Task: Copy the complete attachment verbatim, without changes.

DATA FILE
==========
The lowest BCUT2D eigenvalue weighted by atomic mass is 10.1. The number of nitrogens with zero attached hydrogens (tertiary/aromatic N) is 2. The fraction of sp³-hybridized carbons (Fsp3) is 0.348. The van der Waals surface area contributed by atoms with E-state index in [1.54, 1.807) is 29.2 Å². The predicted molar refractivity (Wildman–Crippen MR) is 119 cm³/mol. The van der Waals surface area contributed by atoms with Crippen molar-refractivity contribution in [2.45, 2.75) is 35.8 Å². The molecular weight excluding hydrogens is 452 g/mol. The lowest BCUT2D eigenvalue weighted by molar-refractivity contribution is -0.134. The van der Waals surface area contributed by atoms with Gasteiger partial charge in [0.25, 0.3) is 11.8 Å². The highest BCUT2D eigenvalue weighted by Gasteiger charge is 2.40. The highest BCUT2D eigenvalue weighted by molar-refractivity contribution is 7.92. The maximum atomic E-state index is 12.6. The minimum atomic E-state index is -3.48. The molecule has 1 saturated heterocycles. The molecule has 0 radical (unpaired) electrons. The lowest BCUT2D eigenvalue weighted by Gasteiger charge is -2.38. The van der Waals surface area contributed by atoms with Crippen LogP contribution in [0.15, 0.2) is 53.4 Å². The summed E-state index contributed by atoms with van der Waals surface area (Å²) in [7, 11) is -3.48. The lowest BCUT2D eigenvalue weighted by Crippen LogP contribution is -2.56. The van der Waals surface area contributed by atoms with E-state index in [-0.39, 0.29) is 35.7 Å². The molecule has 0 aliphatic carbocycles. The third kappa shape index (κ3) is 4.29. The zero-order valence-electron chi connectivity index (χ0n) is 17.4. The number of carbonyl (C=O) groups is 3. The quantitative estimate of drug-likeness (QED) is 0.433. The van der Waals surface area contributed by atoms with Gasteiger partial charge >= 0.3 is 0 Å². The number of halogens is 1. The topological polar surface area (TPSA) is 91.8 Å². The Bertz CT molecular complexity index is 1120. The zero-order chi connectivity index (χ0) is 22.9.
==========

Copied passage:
The lowest BCUT2D eigenvalue weighted by atomic mass is 10.1. The number of nitrogens with zero attached hydrogens (tertiary/aromatic N) is 2. The fraction of sp³-hybridized carbons (Fsp3) is 0.348. The van der Waals surface area contributed by atoms with E-state index in [1.54, 1.807) is 29.2 Å². The predicted molar refractivity (Wildman–Crippen MR) is 119 cm³/mol. The van der Waals surface area contributed by atoms with Crippen molar-refractivity contribution in [2.45, 2.75) is 35.8 Å². The molecular weight excluding hydrogens is 452 g/mol. The lowest BCUT2D eigenvalue weighted by molar-refractivity contribution is -0.134. The van der Waals surface area contributed by atoms with Gasteiger partial charge in [0.25, 0.3) is 11.8 Å². The highest BCUT2D eigenvalue weighted by Gasteiger charge is 2.40. The highest BCUT2D eigenvalue weighted by molar-refractivity contribution is 7.92. The maximum atomic E-state index is 12.6. The minimum atomic E-state index is -3.48. The molecule has 1 saturated heterocycles. The molecule has 0 radical (unpaired) electrons. The lowest BCUT2D eigenvalue weighted by Gasteiger charge is -2.38. The van der Waals surface area contributed by atoms with Crippen LogP contribution in [0.15, 0.2) is 53.4 Å². The summed E-state index contributed by atoms with van der Waals surface area (Å²) in [7, 11) is -3.48. The lowest BCUT2D eigenvalue weighted by Crippen LogP contribution is -2.56. The van der Waals surface area contributed by atoms with E-state index in [-0.39, 0.29) is 35.7 Å². The molecule has 0 aliphatic carbocycles. The third kappa shape index (κ3) is 4.29. The zero-order valence-electron chi connectivity index (χ0n) is 17.4. The number of carbonyl (C=O) groups is 3. The quantitative estimate of drug-likeness (QED) is 0.433. The van der Waals surface area contributed by atoms with Gasteiger partial charge >= 0.3 is 0 Å². The number of halogens is 1. The topological polar surface area (TPSA) is 91.8 Å². The Bertz CT molecular complexity index is 1120. The zero-order chi connectivity index (χ0) is 22.9.